'Dodgy Dave' and all the other bizarre things banned in parliament

Labour MP Dennis Skinner, 84, caused a kerfuffle during the prime minister's statement to the House of Commons on the Panama Papers on Monday.

The 'Beast of Bolsover' decided he'd had enough of David Cameron's blustering over his mortgage arrangements on his Notting Hill house:

I didn’t receive a proper answer [earlier], maybe dodgy Dave will answer it now?

Speaker of the House John Bercow told Skinner he'd have to recant his use of the word 'dodgy' or face ejection from the Commons chamber for the rest of the day. But Skinner stuck to his guns:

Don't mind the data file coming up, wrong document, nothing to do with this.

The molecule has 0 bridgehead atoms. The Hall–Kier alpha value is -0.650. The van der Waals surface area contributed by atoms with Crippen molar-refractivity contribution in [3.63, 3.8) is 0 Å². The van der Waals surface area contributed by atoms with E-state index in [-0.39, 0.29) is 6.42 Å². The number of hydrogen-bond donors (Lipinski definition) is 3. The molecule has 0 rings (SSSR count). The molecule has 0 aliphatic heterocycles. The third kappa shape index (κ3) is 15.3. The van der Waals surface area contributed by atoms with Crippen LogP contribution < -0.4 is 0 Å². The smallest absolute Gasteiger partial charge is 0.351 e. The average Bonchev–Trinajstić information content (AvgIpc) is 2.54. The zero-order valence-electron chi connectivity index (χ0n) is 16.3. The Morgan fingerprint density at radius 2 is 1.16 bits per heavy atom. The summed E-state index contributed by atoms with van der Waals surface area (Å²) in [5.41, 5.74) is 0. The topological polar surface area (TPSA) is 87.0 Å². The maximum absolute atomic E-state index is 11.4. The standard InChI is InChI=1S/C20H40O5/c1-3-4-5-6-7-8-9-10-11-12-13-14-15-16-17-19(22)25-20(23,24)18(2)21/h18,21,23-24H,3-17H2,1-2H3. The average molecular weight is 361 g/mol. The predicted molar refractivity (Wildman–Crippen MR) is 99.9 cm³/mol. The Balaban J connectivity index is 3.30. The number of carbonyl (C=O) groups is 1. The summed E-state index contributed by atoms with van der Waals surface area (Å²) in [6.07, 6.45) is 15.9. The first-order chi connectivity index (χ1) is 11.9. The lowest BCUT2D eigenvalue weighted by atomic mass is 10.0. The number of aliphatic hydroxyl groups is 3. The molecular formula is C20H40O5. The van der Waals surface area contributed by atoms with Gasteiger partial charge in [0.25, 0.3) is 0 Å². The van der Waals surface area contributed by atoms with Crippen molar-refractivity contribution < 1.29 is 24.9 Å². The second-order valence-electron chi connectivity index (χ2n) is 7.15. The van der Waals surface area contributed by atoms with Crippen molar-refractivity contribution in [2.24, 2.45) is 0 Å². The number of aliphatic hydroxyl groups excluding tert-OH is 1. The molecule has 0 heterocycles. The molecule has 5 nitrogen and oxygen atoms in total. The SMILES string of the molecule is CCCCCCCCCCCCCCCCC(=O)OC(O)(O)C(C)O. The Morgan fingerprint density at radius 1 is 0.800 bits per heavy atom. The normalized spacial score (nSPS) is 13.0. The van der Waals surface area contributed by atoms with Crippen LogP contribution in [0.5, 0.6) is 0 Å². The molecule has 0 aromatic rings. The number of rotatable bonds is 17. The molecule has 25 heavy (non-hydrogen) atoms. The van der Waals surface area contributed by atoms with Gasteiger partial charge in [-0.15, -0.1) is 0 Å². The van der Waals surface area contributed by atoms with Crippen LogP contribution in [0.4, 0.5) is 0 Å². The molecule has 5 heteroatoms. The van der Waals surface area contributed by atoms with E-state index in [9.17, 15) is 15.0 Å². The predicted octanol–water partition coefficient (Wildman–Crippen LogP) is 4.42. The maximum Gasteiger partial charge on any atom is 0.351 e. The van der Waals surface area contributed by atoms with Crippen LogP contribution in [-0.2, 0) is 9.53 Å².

This man has done, to divide this nation, more than anybody else. He’s looked after his own pocket – I still refer to him as Dodgy Dave. Do what you like.

And, without further ado, walked out.

Anyway. The theatrics reminded us that there's a rule that MPs aren't allowed to use insulting language about their colleagues.

There's a whole list of words that are banned from use because they're 'unparliamentary', which are decided by the Speaker of the House, and are changed at his discretion. The list doesn't explicitly include swear words.

We've included some terms John Bercow has declared unparliamentary that don't make Parliament UK's official list, such as pipsqueak and hypocrite.

If you don't take these insults back when asked to do so, you'll be booted out, a la Skinner:

blackguard

coward

git

guttersnipe

hooligan

hypocrite

idiot

liar

pipsqueak

pecksniffian

rat

swine

stoolpigeon

traitor

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